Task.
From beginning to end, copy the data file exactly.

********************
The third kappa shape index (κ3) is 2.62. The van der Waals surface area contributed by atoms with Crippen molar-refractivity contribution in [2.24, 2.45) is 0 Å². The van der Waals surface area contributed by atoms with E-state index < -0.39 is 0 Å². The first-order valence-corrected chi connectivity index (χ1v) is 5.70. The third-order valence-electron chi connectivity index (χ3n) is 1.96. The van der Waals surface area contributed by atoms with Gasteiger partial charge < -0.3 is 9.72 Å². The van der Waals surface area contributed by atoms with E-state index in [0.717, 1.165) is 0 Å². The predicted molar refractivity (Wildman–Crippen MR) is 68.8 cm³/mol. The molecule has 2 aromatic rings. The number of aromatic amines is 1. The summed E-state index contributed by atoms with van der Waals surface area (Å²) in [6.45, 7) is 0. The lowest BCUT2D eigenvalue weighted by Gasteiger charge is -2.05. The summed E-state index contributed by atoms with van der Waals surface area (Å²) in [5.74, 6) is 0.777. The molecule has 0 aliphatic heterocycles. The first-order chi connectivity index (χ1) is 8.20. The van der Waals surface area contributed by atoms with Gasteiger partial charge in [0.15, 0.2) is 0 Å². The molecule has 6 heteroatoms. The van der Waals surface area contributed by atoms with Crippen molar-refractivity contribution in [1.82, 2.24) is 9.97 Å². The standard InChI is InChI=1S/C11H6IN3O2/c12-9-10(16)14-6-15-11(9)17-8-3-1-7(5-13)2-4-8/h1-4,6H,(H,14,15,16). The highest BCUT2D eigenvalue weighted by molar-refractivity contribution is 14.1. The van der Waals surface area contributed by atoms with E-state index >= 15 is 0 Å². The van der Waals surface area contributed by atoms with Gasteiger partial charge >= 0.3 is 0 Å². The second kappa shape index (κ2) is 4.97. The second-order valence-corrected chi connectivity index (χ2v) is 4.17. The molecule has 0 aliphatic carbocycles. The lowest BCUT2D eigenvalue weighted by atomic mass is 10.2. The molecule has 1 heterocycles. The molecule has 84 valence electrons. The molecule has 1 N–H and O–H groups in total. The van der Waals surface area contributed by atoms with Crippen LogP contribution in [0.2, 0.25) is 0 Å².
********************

The third kappa shape index (κ3) is 2.62. The van der Waals surface area contributed by atoms with Crippen molar-refractivity contribution in [2.24, 2.45) is 0 Å². The van der Waals surface area contributed by atoms with E-state index < -0.39 is 0 Å². The first-order valence-corrected chi connectivity index (χ1v) is 5.70. The third-order valence-electron chi connectivity index (χ3n) is 1.96. The van der Waals surface area contributed by atoms with Gasteiger partial charge < -0.3 is 9.72 Å². The van der Waals surface area contributed by atoms with E-state index in [0.717, 1.165) is 0 Å². The predicted molar refractivity (Wildman–Crippen MR) is 68.8 cm³/mol. The molecule has 2 aromatic rings. The number of aromatic amines is 1. The summed E-state index contributed by atoms with van der Waals surface area (Å²) in [6.45, 7) is 0. The lowest BCUT2D eigenvalue weighted by Gasteiger charge is -2.05. The summed E-state index contributed by atoms with van der Waals surface area (Å²) in [5.74, 6) is 0.777. The molecule has 0 aliphatic heterocycles. The first-order chi connectivity index (χ1) is 8.20. The van der Waals surface area contributed by atoms with Gasteiger partial charge in [0.15, 0.2) is 0 Å². The molecule has 6 heteroatoms. The van der Waals surface area contributed by atoms with Crippen molar-refractivity contribution in [1.82, 2.24) is 9.97 Å². The standard InChI is InChI=1S/C11H6IN3O2/c12-9-10(16)14-6-15-11(9)17-8-3-1-7(5-13)2-4-8/h1-4,6H,(H,14,15,16). The highest BCUT2D eigenvalue weighted by molar-refractivity contribution is 14.1. The van der Waals surface area contributed by atoms with E-state index >= 15 is 0 Å². The van der Waals surface area contributed by atoms with Gasteiger partial charge >= 0.3 is 0 Å². The second kappa shape index (κ2) is 4.97. The second-order valence-corrected chi connectivity index (χ2v) is 4.17. The molecule has 0 aliphatic carbocycles. The lowest BCUT2D eigenvalue weighted by atomic mass is 10.2. The molecule has 1 heterocycles. The molecule has 84 valence electrons. The molecule has 1 N–H and O–H groups in total. The van der Waals surface area contributed by atoms with Crippen LogP contribution in [0.2, 0.25) is 0 Å².